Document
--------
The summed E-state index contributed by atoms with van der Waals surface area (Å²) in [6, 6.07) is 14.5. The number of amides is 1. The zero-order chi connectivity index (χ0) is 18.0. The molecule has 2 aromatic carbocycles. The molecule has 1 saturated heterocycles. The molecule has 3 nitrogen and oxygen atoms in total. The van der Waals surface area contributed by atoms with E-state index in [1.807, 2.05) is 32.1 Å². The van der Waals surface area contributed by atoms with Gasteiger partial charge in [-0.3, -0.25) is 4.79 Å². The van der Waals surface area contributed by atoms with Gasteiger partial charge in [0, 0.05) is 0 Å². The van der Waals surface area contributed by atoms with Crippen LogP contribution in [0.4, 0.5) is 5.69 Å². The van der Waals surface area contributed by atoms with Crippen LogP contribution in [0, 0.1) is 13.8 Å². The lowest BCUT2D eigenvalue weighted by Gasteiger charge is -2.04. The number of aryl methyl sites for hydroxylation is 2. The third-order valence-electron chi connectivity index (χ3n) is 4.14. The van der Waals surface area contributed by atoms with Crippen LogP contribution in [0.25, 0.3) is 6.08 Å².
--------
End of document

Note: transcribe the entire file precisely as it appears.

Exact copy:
The summed E-state index contributed by atoms with van der Waals surface area (Å²) in [6, 6.07) is 14.5. The number of amides is 1. The zero-order chi connectivity index (χ0) is 18.0. The molecule has 2 aromatic carbocycles. The molecule has 1 saturated heterocycles. The molecule has 3 nitrogen and oxygen atoms in total. The van der Waals surface area contributed by atoms with E-state index in [1.807, 2.05) is 32.1 Å². The van der Waals surface area contributed by atoms with Gasteiger partial charge in [-0.3, -0.25) is 4.79 Å². The van der Waals surface area contributed by atoms with Gasteiger partial charge in [0, 0.05) is 0 Å². The van der Waals surface area contributed by atoms with Crippen LogP contribution in [0.4, 0.5) is 5.69 Å². The van der Waals surface area contributed by atoms with Crippen LogP contribution in [0, 0.1) is 13.8 Å². The lowest BCUT2D eigenvalue weighted by Gasteiger charge is -2.04. The number of aryl methyl sites for hydroxylation is 2. The third-order valence-electron chi connectivity index (χ3n) is 4.14. The van der Waals surface area contributed by atoms with Crippen LogP contribution in [0.25, 0.3) is 6.08 Å².